Progressive Democratic Rep. Ilhan Omar of Minnesota is reintroducing three policing bills she hopes will be incorporated into the bipartisan package lawmakers have been fine-tuning for weeks as pressure mounts on Congress to pass meaningful legislation that will impose new police practices across the country.
All three bills were first introduced in the last Congress, but their reintroduction now underscores the pressure that the left continues to place on police legislation negotiations. Given their narrow majority in the House, Democrats can lose only a handful of votes and still pass legislation through the chamber, meaning any widespread opposition from progressives could spell trouble for the bill.
The most significant legislation Omar is reintroducing would establish an independent federal agency to investigate deaths that happened under police custody, officer-involved shootings and uses of force that resulted in severe bodily injury. The board would be composed of eight members appointed by the President and at the advice and consent of the Senate.
“We’re in the midst of a national reckoning that recognizes our history of systematic racism and we need to have systemwide reforms,” Omar said in an interview with CNN. “History shows that the criminal justice system is not equipped to prosecute itself.”
Speaking about the role the federal agency would play, Omar added, “It’s really important that we recognize there is a need for a separate agency to investigate police use of force in an unbiased manner.”
A member of “The Squad,” Omar is also seeking to make it a federal crime for an officer to kill or cause bodily harm to a civilian during a protest and to introduce a resolution that calls on Congress to stand with peaceful protesters as instances of police brutality continue.
Omar’s new legislation, which she views as “important additions” to the George Floyd Justice in Policing Act, which already passed the House, comes as a bipartisan group of lawmakers are trying in earnest to find a compromise on police reform.
Democratic Rep. Karen Bass of California, Republican Sen. Tim Scott of South Carolina and Democratic Sen. Cory Booker of New Jersey have huddled repeatedly on Capitol Hill to try to find a compromise bill that responds to the public pressure for Congress to get something done on this issue, and Omar hopes Bass will incorporate her legislation into the final package.
“We’ve been in constant conversations with Karen Bass’ office as Congress negotiates a broad criminal justice package, and I hope these ideas can be included in the final package,” Omar said, adding that she has “full confidence” in Bass’ ability to negotiate a deal that will have widespread support. “We have really clear indications that this is something people are interested in. We’re going to continue to push for it and make the case for it.”
A key potential concession to emerge out of these talks is a proposal floated by Scott where accountability, or qualified immunity, would be taken off of individual police officers and placed instead on entire police departments.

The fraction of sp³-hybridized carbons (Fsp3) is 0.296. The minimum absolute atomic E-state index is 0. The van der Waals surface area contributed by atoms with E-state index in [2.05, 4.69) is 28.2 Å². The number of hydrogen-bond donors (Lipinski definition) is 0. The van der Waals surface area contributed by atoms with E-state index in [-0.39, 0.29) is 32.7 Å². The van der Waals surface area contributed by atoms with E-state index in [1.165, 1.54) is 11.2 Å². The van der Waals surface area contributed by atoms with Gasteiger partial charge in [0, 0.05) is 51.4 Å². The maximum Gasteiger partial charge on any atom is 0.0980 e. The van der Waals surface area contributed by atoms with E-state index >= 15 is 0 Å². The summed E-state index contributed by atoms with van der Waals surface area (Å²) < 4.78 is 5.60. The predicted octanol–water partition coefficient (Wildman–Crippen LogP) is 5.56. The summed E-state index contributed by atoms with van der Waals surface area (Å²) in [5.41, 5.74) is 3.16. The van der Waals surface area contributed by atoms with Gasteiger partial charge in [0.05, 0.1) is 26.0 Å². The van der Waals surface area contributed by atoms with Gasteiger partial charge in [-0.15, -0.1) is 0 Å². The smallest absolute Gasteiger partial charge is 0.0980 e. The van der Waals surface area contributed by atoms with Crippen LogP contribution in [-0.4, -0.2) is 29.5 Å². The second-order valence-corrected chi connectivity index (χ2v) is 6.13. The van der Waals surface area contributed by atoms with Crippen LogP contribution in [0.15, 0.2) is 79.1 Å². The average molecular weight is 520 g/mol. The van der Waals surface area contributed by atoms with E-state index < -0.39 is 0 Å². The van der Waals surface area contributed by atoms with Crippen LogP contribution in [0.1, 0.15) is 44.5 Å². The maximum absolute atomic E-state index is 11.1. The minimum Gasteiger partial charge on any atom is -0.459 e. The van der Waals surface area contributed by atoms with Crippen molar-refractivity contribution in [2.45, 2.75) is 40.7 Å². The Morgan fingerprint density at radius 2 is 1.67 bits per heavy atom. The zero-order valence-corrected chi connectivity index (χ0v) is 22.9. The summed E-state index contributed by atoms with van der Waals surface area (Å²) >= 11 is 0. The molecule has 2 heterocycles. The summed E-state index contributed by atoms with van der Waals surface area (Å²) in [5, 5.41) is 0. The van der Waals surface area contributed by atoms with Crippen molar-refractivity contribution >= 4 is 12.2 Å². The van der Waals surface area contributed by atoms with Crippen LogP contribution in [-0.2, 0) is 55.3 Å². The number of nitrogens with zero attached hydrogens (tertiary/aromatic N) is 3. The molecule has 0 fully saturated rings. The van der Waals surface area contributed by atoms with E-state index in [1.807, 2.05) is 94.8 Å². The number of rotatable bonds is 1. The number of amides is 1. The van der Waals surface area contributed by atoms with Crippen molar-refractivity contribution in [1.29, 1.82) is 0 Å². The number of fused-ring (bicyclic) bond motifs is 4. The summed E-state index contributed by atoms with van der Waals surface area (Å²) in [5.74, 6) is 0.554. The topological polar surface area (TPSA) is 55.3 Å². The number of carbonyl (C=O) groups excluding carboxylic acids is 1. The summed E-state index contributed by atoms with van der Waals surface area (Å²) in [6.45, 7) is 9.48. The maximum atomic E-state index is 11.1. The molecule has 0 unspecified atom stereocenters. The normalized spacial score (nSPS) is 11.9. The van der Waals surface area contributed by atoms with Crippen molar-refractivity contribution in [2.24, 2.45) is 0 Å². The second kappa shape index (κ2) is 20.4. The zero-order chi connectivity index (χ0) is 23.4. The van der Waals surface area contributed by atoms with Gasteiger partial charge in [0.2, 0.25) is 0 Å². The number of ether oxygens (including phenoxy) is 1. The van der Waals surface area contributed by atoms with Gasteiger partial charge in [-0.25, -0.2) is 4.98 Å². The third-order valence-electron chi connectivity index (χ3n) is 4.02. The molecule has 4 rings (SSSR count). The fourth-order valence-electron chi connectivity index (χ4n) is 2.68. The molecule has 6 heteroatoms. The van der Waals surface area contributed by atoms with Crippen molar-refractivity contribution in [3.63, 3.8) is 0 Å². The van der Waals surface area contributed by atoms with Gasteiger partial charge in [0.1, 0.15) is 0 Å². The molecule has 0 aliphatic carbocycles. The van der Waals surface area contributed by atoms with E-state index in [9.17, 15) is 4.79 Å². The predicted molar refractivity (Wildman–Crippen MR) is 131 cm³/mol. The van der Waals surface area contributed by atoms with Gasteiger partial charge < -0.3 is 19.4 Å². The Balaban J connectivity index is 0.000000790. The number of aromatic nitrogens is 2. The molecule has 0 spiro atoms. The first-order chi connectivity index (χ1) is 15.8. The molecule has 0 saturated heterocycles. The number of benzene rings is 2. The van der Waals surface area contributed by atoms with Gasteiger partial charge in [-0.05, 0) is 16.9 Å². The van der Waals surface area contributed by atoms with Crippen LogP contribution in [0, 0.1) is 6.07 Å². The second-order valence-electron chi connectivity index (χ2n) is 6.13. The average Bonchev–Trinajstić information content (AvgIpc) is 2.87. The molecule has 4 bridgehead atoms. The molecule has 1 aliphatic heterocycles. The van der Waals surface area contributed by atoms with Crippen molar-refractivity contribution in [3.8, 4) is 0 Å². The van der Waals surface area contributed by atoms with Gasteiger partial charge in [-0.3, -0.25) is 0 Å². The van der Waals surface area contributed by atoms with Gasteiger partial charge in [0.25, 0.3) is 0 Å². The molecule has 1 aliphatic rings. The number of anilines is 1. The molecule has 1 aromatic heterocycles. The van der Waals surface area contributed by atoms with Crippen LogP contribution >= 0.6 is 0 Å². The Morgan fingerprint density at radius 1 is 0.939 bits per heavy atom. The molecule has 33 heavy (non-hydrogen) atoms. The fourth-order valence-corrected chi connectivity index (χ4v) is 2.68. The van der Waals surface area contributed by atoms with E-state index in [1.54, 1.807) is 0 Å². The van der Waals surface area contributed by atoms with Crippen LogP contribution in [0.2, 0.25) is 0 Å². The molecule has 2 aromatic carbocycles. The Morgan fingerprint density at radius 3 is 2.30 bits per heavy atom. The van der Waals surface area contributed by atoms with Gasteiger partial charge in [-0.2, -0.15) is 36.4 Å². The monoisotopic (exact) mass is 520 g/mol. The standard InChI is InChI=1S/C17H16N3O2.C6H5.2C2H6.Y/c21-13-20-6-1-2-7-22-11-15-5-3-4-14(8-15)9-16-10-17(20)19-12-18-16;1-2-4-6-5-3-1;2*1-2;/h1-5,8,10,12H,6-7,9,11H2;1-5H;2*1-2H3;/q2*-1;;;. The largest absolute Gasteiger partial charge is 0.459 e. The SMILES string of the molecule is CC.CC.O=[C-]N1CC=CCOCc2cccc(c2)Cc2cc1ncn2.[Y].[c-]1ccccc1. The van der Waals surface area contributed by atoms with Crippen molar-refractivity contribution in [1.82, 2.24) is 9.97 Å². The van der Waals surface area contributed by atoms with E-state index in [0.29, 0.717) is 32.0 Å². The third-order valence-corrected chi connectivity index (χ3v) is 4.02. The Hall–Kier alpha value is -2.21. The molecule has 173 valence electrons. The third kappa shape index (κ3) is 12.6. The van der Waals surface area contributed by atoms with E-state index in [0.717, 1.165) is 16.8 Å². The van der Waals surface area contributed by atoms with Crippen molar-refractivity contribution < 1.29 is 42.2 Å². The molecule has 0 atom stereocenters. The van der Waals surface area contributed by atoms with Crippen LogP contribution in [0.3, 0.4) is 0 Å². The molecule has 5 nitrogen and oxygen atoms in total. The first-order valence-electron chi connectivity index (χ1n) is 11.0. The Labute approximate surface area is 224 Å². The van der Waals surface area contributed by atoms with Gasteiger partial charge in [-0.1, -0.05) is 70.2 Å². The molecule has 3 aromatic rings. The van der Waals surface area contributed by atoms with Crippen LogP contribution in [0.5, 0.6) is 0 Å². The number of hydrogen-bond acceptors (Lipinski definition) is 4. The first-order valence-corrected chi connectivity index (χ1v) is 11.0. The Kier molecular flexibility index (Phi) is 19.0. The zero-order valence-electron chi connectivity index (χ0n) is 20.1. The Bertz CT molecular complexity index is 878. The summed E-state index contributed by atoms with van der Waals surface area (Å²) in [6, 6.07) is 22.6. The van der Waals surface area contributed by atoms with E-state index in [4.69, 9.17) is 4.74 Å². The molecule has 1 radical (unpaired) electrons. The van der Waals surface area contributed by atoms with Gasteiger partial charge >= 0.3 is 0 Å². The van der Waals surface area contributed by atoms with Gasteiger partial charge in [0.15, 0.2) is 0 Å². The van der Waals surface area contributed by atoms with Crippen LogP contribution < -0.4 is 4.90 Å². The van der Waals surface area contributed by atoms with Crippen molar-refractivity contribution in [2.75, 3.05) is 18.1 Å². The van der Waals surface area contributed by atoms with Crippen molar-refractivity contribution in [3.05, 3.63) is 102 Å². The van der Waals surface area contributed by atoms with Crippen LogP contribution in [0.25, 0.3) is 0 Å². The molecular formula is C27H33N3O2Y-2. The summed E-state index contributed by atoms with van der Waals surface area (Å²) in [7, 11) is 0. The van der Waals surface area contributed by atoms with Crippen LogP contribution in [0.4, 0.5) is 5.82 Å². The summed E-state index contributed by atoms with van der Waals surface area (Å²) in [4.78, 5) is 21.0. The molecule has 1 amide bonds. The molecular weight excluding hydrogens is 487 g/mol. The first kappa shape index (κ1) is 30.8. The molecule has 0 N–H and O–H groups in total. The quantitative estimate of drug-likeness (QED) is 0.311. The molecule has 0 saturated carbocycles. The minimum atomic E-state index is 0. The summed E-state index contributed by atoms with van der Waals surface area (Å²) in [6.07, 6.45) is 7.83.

Progressives immediately shot that idea down.
“No,” progressive Freshman Rep. Jamaal Bowman of New York told CNN, when asked about the compromise. “Individual police officers absolutely should be held accountable.”
Rep. Cori Bush told CNN’s Abby Phillip on “Inside Politics” that she would refuse to vote for new policing reform legislation that compromised on qualified immunity.
“We compromise on so much. You know, we compromise, we die. We compromise, we die,” the Missouri Democrat said on Sunday. “I didn’t come to Congress to compromise on what could keep us alive. … If you don’t hurt people, if you don’t kill people, if you are just and fair in your work, then do you need the qualified immunity anyway?”
Omar herself told CNN, “I can’t imagine supporting a piece of legislation that doesn’t include that.”
Speaking more broadly about why progressives would be against taking accountability away from individual police officers, Rep. Alexandria Ocasio-Cortez of New York told CNN, “When you have that broader shift these departments don’t get held accountable.”
“And, when there’s no person, whether it’s a chief, or whether it’s an officer themselves or their supervisor, then it basically starts devolving into the system that we have now,” the progressive lawmaker added.
Addressing how the outcome of the Derek Chauvin trial should inform the kind of legislation on police reform that is needed, where the officer who committed the crime was tried and found guilty, Ocasio-Cortez said, “We shouldn’t water down legislation to avoid that kind of accountability.”
Ocasio-Cortez, who’s also a member of “The Squad,” warned against lawmakers passing legislation just to satisfy the outside pressure being felt since the Chauvin trial concluded.
“I think one of the worst outcomes is that people pass a bill, pat themselves on the back for passing a bill, but if that bill doesn’t actually change our existing systems, then it’s just people giving themselves an excuse to say that they did something when they didn’t actually,” Ocasio-Cortez said, adding that getting into the substance of the proposals should be the priority because “the details really do matter.”